Tools and Tips: Knives

Chef Knife, Bread Knife and Paring Knife

Just one rule: buy a knife you can sharpen.

There are all kind of different knives out there, all kinds of different claims and all kind of prices. But unless you're frequently breaking down a side of beef, butchering your own chickens or filleting fish, all you really will ever need are three simple knifes: a chef knife, a paring knife and a bread knife. And a knife sharpener.

Knives with Knife Sharpener

Sure, there's all kinds of talk about the perfect tang and balance and carbon grade steel. And countless words could be spilled on the right handle grip, riveting techniques and knife weight. Yet as to the specific style or brand of knife you should buy, I have no advice. Because it's really all about you. What kind of knife feels good in your palm? How important is the weight? What kind of handle material do you like? Do you care about aesthetics?

But that's stuff isn't nearly as important as my single knife rule:


I base this rule on first-hand experience. My first knife was a dreadful piece of cheap metal with a plastic handle welded to the blade. It was physically impossible to sharpen because of the tiny serrations along the blade - and this was supposedly somehow an advantage! Because the knife was incredibly dull, it was also impossible to slice or mince anything - I either hacked, mashed or sawed. Don't be fooled by package promises and cheap prices - from the bottom of my heart, I beg you to buy knives you can sharpen. Please, please please. Buy a knife you can sharpen.

Knife Sharpener Closeup

And if you have a knife you can sharpen, you also need to own a sharpening tool. Most knife blocks will include a knife sharpening steel rod. Which is great if rubbing two pieces of metal together at high-speed is your kind of thing. Enjoy. Let me know when it's safe to come back into the room.

I prefer a simple knife sharpener which requires no skill and minimal effort - like the one shown below. You just slide your knife through the "coarse" sharpener a couple times, then through the "fine" sharpener a couple times, and just that easy, you've restored your sharp cutting edge. Somehow that just seems simpler than the steel rod thing.

Knife Sharpener Coarse and Fine Sides

Now, to be fair, I know all of us at one point thought to ourselves: "I don't need to sharpen my knives. I prefer my knives dull - that way if I slip, the blade won't cut off my finger…"

It does seem logical, I know. But dull knifes are actually much more dangerous and far more likely to slip or miss their target than a sharp blade. A sharp blade slices through the target cleanly while a dull blade struggles to get through. A sharp blade moves precisely yet a dull blade hacks with imprecision. Really sharp blades sound dangerous (and any blade can be dangerous) but what you should really fear is that dull blade you're so comfortable using - it will slip when you least expect it (and it can still draw blood).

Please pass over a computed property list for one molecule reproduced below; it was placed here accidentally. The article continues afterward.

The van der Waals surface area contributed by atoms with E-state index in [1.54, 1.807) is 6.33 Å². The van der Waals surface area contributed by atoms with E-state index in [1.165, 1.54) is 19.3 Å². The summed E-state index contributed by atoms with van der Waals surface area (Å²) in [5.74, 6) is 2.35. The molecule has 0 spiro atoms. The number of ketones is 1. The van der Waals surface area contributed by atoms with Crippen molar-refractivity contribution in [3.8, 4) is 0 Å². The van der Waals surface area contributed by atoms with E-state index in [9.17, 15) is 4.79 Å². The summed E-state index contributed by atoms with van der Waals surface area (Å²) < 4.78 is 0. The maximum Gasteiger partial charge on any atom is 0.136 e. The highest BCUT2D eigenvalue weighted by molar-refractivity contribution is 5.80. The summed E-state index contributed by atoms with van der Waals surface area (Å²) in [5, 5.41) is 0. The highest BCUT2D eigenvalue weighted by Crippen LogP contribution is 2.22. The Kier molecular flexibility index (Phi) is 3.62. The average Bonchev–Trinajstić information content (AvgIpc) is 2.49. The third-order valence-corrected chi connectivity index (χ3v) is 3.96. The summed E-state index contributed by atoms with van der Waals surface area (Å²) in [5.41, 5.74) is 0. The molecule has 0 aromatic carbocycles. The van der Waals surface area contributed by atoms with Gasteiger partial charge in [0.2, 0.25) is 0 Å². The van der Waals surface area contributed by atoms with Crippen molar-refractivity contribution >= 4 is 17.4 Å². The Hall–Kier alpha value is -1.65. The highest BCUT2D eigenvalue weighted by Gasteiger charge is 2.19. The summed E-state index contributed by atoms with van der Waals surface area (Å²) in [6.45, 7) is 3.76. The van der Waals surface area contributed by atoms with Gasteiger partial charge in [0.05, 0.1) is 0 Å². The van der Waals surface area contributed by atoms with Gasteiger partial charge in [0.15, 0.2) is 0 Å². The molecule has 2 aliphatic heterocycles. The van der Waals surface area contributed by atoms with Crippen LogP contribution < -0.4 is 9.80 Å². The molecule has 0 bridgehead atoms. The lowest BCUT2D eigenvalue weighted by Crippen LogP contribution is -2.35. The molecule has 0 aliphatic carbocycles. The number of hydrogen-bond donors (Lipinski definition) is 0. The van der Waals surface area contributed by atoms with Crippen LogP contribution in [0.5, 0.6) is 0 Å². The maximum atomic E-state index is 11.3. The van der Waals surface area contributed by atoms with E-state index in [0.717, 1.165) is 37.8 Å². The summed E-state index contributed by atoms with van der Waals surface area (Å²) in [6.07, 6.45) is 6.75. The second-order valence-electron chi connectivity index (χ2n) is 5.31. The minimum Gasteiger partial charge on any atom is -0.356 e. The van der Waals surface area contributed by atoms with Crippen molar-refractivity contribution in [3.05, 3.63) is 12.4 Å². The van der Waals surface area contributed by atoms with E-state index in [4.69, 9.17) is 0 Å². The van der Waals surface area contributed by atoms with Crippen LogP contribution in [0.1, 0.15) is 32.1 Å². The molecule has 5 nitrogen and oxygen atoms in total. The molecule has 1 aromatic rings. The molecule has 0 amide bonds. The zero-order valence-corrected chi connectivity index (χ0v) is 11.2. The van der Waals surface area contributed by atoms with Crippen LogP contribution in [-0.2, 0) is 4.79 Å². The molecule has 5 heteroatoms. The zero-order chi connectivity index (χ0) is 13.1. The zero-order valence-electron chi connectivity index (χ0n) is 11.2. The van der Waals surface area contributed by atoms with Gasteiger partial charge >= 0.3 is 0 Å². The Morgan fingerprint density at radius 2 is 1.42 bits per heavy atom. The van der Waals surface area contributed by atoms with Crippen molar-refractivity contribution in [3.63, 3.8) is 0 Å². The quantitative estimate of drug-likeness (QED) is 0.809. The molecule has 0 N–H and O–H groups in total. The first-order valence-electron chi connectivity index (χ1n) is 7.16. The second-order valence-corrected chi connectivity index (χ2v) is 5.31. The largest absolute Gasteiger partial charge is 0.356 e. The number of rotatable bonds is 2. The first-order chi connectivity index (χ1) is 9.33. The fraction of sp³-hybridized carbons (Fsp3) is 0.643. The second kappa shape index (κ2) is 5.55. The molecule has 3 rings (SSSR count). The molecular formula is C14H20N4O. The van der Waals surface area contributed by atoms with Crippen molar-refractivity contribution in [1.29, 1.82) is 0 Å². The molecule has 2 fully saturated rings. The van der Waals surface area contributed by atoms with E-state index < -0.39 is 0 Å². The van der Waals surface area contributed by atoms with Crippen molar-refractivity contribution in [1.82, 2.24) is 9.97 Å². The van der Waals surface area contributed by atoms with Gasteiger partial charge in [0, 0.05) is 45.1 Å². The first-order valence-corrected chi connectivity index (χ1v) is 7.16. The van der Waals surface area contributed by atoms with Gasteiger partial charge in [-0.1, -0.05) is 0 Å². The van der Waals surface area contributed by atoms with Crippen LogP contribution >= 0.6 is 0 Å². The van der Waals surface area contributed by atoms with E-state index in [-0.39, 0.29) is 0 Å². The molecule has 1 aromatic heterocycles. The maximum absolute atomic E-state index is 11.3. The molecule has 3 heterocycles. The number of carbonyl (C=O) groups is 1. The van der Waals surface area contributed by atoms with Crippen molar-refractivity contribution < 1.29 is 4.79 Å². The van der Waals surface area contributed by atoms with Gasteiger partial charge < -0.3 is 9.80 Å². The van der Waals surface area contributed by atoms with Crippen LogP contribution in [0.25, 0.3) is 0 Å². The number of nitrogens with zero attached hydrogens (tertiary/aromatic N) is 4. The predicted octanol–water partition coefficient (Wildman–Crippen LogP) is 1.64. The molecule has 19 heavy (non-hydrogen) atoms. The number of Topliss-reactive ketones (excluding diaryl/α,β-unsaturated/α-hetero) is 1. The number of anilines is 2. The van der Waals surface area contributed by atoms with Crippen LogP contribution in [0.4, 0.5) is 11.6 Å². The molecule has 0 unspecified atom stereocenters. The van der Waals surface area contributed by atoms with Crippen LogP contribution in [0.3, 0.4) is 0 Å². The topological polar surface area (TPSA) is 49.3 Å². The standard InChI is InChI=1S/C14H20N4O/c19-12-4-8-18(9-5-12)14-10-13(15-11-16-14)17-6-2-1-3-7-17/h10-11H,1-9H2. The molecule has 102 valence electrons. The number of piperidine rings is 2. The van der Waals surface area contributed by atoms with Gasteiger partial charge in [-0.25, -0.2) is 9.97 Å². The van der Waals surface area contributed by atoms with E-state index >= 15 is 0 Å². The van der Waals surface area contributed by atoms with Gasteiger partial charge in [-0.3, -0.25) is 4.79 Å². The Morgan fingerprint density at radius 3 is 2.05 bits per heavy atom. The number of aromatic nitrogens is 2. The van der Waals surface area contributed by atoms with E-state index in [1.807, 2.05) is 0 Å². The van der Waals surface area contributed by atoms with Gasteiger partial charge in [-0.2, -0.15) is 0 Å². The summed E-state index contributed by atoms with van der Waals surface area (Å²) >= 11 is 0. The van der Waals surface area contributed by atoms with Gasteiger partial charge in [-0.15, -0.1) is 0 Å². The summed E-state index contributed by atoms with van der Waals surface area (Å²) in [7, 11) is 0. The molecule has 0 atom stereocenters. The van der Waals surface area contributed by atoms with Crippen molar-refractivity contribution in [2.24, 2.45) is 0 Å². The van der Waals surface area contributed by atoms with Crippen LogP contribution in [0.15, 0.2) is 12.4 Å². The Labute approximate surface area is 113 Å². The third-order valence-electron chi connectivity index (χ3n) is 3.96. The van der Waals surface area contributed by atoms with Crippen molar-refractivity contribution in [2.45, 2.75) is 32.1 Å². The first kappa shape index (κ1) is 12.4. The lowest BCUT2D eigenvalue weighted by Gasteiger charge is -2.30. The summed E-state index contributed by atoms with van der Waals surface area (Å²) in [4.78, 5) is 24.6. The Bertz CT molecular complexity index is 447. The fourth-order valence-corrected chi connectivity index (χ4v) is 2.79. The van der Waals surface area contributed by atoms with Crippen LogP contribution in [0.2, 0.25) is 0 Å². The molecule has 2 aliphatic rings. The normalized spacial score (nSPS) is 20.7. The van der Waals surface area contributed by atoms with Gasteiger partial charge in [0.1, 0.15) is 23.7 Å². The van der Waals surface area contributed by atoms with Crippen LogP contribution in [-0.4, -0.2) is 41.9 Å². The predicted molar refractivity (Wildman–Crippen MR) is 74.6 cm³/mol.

So just to recap:
  1. Buy knives you can sharpen
  2. Keep them sharp

That's really it. But just in case you feel cheated by a post that's so obvious, here are a few more good habits for keeping your knives in good shape.
  • Never, ever put your knives in the dishwasher. Why? The heat, detergent and water pressure can rust quality knives, especially along the sharpened edge. So take a couple minutes and wash your knives by hand.

    Chef Knife Blade Closeup
  • Wipe or rinse off the knife after use to prevent food particles from drying on the blade. Why? Stuck-on food particles often contain moisture which can accelerate rusting in spots along the blade. The blade is also more time-consuming to clean once the food particles have dried against the steel.

    Drying Knife with Towel
  • Dry your knives thoroughly and do not allow them to sit in water. Why? Leaving knives in standing water can promote rust along the blade. So if you love your knives, don't drop them in the sink. Keep them high and dry whenever possible.

    Water on Knife
  • Do not chop on glass, ceramic or metal surfaces. Why? Glass, ceramic and metal will all rapidly dull your blade and in some cases the knife may even create fine chips of glass, ceramic or metal. Not something you want in your food. So use wood, bamboo, plastic or hard rubber cutting boards and protect your knife blade.

    Wood and Plastic Cutting Boards
  • Cut into the flesh-side of a fruit or vegetable whenever possible. Why? Cutting through the flesh and then the skin of a fruit or vegetable (like a pepper or apple) will dramatically reduce the wear on your blade.